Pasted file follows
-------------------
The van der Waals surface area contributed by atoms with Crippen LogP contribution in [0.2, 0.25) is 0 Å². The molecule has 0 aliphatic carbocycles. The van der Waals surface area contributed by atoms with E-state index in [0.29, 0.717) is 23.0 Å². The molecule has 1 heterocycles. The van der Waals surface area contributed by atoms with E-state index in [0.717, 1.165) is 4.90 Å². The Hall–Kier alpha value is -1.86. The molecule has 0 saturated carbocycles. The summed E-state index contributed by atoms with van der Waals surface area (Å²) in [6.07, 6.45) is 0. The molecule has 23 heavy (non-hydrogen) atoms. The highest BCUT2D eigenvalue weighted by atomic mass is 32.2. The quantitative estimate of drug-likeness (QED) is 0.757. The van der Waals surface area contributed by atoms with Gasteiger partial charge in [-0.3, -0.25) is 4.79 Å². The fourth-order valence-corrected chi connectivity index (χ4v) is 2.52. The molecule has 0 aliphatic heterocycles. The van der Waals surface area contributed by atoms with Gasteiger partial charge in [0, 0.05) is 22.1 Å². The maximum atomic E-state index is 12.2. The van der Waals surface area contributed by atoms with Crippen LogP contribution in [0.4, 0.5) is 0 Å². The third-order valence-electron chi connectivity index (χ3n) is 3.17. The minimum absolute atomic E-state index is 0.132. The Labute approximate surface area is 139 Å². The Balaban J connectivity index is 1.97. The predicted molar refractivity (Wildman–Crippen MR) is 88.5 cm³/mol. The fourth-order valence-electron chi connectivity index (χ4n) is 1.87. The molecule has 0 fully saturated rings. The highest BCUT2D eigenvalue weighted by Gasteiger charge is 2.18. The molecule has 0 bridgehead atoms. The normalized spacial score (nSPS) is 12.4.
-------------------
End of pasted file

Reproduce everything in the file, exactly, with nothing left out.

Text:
The van der Waals surface area contributed by atoms with Crippen LogP contribution in [0.2, 0.25) is 0 Å². The molecule has 0 aliphatic carbocycles. The van der Waals surface area contributed by atoms with E-state index in [0.29, 0.717) is 23.0 Å². The molecule has 1 heterocycles. The van der Waals surface area contributed by atoms with E-state index in [0.717, 1.165) is 4.90 Å². The Hall–Kier alpha value is -1.86. The molecule has 0 saturated carbocycles. The summed E-state index contributed by atoms with van der Waals surface area (Å²) in [6.07, 6.45) is 0. The molecule has 23 heavy (non-hydrogen) atoms. The highest BCUT2D eigenvalue weighted by atomic mass is 32.2. The quantitative estimate of drug-likeness (QED) is 0.757. The van der Waals surface area contributed by atoms with Gasteiger partial charge in [-0.3, -0.25) is 4.79 Å². The fourth-order valence-corrected chi connectivity index (χ4v) is 2.52. The molecule has 0 aliphatic heterocycles. The van der Waals surface area contributed by atoms with Gasteiger partial charge in [0, 0.05) is 22.1 Å². The maximum atomic E-state index is 12.2. The van der Waals surface area contributed by atoms with Crippen LogP contribution in [0.4, 0.5) is 0 Å². The third-order valence-electron chi connectivity index (χ3n) is 3.17. The minimum absolute atomic E-state index is 0.132. The Labute approximate surface area is 139 Å². The Balaban J connectivity index is 1.97. The predicted molar refractivity (Wildman–Crippen MR) is 88.5 cm³/mol. The fourth-order valence-electron chi connectivity index (χ4n) is 1.87. The molecule has 0 fully saturated rings. The highest BCUT2D eigenvalue weighted by Gasteiger charge is 2.18. The molecule has 0 bridgehead atoms. The normalized spacial score (nSPS) is 12.4.